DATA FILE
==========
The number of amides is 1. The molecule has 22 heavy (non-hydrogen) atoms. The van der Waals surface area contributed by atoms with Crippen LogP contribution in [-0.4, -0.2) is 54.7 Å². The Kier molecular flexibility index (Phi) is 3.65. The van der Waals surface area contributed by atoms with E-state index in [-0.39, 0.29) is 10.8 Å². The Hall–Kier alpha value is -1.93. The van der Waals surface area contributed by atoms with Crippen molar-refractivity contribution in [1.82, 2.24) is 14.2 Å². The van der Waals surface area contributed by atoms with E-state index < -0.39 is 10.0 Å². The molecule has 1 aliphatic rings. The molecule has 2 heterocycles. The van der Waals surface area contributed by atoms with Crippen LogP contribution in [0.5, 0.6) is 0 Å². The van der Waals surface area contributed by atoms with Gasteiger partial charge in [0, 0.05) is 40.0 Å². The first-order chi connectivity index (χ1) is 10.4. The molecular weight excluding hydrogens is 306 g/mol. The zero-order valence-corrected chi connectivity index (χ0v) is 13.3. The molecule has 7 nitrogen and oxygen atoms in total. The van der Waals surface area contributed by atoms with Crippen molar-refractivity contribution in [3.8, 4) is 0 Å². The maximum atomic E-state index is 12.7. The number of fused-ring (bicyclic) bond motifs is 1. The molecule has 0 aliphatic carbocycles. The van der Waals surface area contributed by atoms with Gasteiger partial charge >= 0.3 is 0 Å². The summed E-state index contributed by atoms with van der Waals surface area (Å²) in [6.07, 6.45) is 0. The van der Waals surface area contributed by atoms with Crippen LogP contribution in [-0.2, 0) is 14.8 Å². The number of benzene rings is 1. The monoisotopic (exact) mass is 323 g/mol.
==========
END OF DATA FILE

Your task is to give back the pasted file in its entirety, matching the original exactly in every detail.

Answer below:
The number of amides is 1. The molecule has 22 heavy (non-hydrogen) atoms. The van der Waals surface area contributed by atoms with Crippen LogP contribution in [-0.4, -0.2) is 54.7 Å². The Kier molecular flexibility index (Phi) is 3.65. The van der Waals surface area contributed by atoms with E-state index in [-0.39, 0.29) is 10.8 Å². The Hall–Kier alpha value is -1.93. The van der Waals surface area contributed by atoms with Crippen molar-refractivity contribution in [1.82, 2.24) is 14.2 Å². The van der Waals surface area contributed by atoms with E-state index < -0.39 is 10.0 Å². The molecule has 1 aliphatic rings. The molecule has 2 heterocycles. The van der Waals surface area contributed by atoms with Crippen LogP contribution in [0.5, 0.6) is 0 Å². The van der Waals surface area contributed by atoms with Gasteiger partial charge in [0, 0.05) is 40.0 Å². The first-order chi connectivity index (χ1) is 10.4. The molecular weight excluding hydrogens is 306 g/mol. The zero-order valence-corrected chi connectivity index (χ0v) is 13.3. The molecule has 7 nitrogen and oxygen atoms in total. The van der Waals surface area contributed by atoms with Crippen molar-refractivity contribution in [3.8, 4) is 0 Å². The maximum atomic E-state index is 12.7. The number of fused-ring (bicyclic) bond motifs is 1. The molecule has 0 aliphatic carbocycles. The van der Waals surface area contributed by atoms with Gasteiger partial charge >= 0.3 is 0 Å². The summed E-state index contributed by atoms with van der Waals surface area (Å²) in [6.07, 6.45) is 0. The van der Waals surface area contributed by atoms with Crippen LogP contribution in [-0.2, 0) is 14.8 Å². The number of benzene rings is 1. The monoisotopic (exact) mass is 323 g/mol.